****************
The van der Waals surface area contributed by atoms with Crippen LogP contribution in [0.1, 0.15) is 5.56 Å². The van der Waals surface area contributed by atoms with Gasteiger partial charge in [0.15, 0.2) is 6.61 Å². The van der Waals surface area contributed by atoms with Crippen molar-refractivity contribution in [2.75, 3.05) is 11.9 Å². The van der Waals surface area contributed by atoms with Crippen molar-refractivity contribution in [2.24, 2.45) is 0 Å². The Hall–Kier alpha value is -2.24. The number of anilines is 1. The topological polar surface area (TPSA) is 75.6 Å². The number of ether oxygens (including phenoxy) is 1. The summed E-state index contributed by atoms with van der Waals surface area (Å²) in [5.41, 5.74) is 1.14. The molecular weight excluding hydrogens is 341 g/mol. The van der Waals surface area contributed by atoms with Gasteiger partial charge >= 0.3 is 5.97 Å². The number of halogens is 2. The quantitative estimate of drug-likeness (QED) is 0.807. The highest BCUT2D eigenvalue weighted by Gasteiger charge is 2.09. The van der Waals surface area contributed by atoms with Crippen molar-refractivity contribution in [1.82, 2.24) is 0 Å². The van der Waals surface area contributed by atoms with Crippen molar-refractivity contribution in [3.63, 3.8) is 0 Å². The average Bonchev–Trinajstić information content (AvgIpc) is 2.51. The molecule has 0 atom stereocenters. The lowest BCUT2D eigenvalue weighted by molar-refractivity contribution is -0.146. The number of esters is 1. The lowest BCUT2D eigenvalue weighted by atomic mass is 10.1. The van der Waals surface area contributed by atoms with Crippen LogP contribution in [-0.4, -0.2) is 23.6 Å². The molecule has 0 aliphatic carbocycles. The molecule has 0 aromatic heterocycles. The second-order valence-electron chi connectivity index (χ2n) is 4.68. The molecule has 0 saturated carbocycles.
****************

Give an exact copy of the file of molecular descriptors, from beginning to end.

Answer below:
The van der Waals surface area contributed by atoms with Crippen LogP contribution in [0.1, 0.15) is 5.56 Å². The van der Waals surface area contributed by atoms with Gasteiger partial charge in [0.15, 0.2) is 6.61 Å². The van der Waals surface area contributed by atoms with Crippen molar-refractivity contribution in [2.75, 3.05) is 11.9 Å². The van der Waals surface area contributed by atoms with Crippen molar-refractivity contribution in [2.24, 2.45) is 0 Å². The Hall–Kier alpha value is -2.24. The number of anilines is 1. The topological polar surface area (TPSA) is 75.6 Å². The number of ether oxygens (including phenoxy) is 1. The summed E-state index contributed by atoms with van der Waals surface area (Å²) in [5.41, 5.74) is 1.14. The molecular weight excluding hydrogens is 341 g/mol. The van der Waals surface area contributed by atoms with Gasteiger partial charge >= 0.3 is 5.97 Å². The number of halogens is 2. The quantitative estimate of drug-likeness (QED) is 0.807. The highest BCUT2D eigenvalue weighted by Gasteiger charge is 2.09. The van der Waals surface area contributed by atoms with Crippen molar-refractivity contribution in [1.82, 2.24) is 0 Å². The van der Waals surface area contributed by atoms with Crippen molar-refractivity contribution in [3.63, 3.8) is 0 Å². The average Bonchev–Trinajstić information content (AvgIpc) is 2.51. The molecule has 0 atom stereocenters. The lowest BCUT2D eigenvalue weighted by molar-refractivity contribution is -0.146. The number of esters is 1. The lowest BCUT2D eigenvalue weighted by atomic mass is 10.1. The van der Waals surface area contributed by atoms with Crippen LogP contribution in [-0.4, -0.2) is 23.6 Å². The molecule has 0 aliphatic carbocycles. The molecule has 0 aromatic heterocycles. The second-order valence-electron chi connectivity index (χ2n) is 4.68. The molecule has 0 saturated carbocycles.